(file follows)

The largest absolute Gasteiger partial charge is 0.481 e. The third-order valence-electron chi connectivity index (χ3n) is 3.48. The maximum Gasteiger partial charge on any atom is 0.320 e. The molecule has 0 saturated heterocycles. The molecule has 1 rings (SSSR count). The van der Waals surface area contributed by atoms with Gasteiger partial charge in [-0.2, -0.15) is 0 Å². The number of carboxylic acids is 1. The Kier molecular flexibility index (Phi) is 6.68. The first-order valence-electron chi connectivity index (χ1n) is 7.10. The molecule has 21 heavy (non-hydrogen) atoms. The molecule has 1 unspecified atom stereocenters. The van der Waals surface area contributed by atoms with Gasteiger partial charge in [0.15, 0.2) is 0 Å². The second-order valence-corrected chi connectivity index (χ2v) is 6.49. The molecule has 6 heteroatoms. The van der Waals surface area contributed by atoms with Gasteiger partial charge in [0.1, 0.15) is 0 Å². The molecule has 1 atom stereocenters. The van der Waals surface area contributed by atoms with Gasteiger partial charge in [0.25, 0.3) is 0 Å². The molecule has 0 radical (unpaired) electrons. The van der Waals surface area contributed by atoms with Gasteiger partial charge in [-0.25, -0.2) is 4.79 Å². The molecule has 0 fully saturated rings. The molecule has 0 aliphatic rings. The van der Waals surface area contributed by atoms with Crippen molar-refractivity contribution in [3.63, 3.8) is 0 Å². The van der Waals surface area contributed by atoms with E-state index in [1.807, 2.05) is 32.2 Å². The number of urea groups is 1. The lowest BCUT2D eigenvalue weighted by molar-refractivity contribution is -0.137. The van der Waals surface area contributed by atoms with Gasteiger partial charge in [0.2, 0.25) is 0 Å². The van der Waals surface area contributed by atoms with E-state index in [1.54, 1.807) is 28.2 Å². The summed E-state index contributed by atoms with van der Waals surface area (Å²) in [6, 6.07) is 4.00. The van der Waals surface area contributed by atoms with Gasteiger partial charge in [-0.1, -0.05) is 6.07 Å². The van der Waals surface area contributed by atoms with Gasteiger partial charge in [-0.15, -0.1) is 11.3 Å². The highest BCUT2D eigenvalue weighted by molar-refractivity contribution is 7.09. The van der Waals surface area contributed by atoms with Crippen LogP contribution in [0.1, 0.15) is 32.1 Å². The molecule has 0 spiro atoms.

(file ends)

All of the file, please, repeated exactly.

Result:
The largest absolute Gasteiger partial charge is 0.481 e. The third-order valence-electron chi connectivity index (χ3n) is 3.48. The maximum Gasteiger partial charge on any atom is 0.320 e. The molecule has 0 saturated heterocycles. The molecule has 1 rings (SSSR count). The van der Waals surface area contributed by atoms with Gasteiger partial charge in [-0.2, -0.15) is 0 Å². The number of carboxylic acids is 1. The Kier molecular flexibility index (Phi) is 6.68. The first-order valence-electron chi connectivity index (χ1n) is 7.10. The molecule has 21 heavy (non-hydrogen) atoms. The molecule has 1 unspecified atom stereocenters. The van der Waals surface area contributed by atoms with Gasteiger partial charge in [0.15, 0.2) is 0 Å². The second-order valence-corrected chi connectivity index (χ2v) is 6.49. The molecule has 6 heteroatoms. The van der Waals surface area contributed by atoms with Gasteiger partial charge in [0.1, 0.15) is 0 Å². The molecule has 1 atom stereocenters. The van der Waals surface area contributed by atoms with Gasteiger partial charge in [0.25, 0.3) is 0 Å². The molecule has 0 radical (unpaired) electrons. The van der Waals surface area contributed by atoms with Gasteiger partial charge in [-0.25, -0.2) is 4.79 Å². The molecule has 0 fully saturated rings. The molecule has 0 aliphatic rings. The van der Waals surface area contributed by atoms with Crippen molar-refractivity contribution in [3.63, 3.8) is 0 Å². The van der Waals surface area contributed by atoms with E-state index in [1.807, 2.05) is 32.2 Å². The number of urea groups is 1. The lowest BCUT2D eigenvalue weighted by molar-refractivity contribution is -0.137. The van der Waals surface area contributed by atoms with Gasteiger partial charge in [0.2, 0.25) is 0 Å². The van der Waals surface area contributed by atoms with E-state index in [1.54, 1.807) is 28.2 Å². The summed E-state index contributed by atoms with van der Waals surface area (Å²) in [6, 6.07) is 4.00. The van der Waals surface area contributed by atoms with Gasteiger partial charge in [-0.1, -0.05) is 6.07 Å². The van der Waals surface area contributed by atoms with Gasteiger partial charge in [-0.15, -0.1) is 11.3 Å². The highest BCUT2D eigenvalue weighted by molar-refractivity contribution is 7.09. The van der Waals surface area contributed by atoms with Crippen LogP contribution in [0.1, 0.15) is 32.1 Å². The molecule has 0 spiro atoms.